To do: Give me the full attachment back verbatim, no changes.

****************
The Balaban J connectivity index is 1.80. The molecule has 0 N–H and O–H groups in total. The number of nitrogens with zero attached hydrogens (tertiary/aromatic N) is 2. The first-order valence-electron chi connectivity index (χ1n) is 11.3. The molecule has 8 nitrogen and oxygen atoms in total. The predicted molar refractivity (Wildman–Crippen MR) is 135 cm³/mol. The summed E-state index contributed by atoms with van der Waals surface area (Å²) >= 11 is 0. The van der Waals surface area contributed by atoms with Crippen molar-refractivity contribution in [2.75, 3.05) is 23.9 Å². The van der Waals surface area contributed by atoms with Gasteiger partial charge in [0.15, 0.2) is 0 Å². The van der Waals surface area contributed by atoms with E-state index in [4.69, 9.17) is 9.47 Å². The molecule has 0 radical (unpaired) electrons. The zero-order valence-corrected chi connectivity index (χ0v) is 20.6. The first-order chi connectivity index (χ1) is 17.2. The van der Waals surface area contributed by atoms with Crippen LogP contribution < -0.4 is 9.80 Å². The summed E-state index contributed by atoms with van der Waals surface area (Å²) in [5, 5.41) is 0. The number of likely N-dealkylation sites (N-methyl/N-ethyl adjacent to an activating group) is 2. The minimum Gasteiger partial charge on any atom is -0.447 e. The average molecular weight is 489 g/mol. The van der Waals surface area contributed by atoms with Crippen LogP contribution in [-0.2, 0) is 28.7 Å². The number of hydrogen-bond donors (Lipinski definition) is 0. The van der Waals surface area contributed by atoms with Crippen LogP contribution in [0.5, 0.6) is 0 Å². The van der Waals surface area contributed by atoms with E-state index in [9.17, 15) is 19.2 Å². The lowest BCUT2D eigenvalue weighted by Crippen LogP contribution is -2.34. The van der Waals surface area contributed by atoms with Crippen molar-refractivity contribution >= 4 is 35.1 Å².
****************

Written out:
The Balaban J connectivity index is 1.80. The molecule has 0 N–H and O–H groups in total. The number of nitrogens with zero attached hydrogens (tertiary/aromatic N) is 2. The first-order valence-electron chi connectivity index (χ1n) is 11.3. The molecule has 8 nitrogen and oxygen atoms in total. The predicted molar refractivity (Wildman–Crippen MR) is 135 cm³/mol. The summed E-state index contributed by atoms with van der Waals surface area (Å²) >= 11 is 0. The van der Waals surface area contributed by atoms with Crippen molar-refractivity contribution in [2.75, 3.05) is 23.9 Å². The van der Waals surface area contributed by atoms with Gasteiger partial charge in [0.15, 0.2) is 0 Å². The van der Waals surface area contributed by atoms with E-state index in [4.69, 9.17) is 9.47 Å². The molecule has 0 radical (unpaired) electrons. The zero-order valence-corrected chi connectivity index (χ0v) is 20.6. The first-order chi connectivity index (χ1) is 17.2. The van der Waals surface area contributed by atoms with Crippen LogP contribution < -0.4 is 9.80 Å². The summed E-state index contributed by atoms with van der Waals surface area (Å²) in [5, 5.41) is 0. The number of likely N-dealkylation sites (N-methyl/N-ethyl adjacent to an activating group) is 2. The minimum Gasteiger partial charge on any atom is -0.447 e. The average molecular weight is 489 g/mol. The van der Waals surface area contributed by atoms with Crippen LogP contribution in [-0.2, 0) is 28.7 Å². The number of hydrogen-bond donors (Lipinski definition) is 0. The van der Waals surface area contributed by atoms with Crippen LogP contribution in [0.5, 0.6) is 0 Å². The van der Waals surface area contributed by atoms with E-state index in [9.17, 15) is 19.2 Å². The lowest BCUT2D eigenvalue weighted by Crippen LogP contribution is -2.34. The van der Waals surface area contributed by atoms with Crippen molar-refractivity contribution >= 4 is 35.1 Å².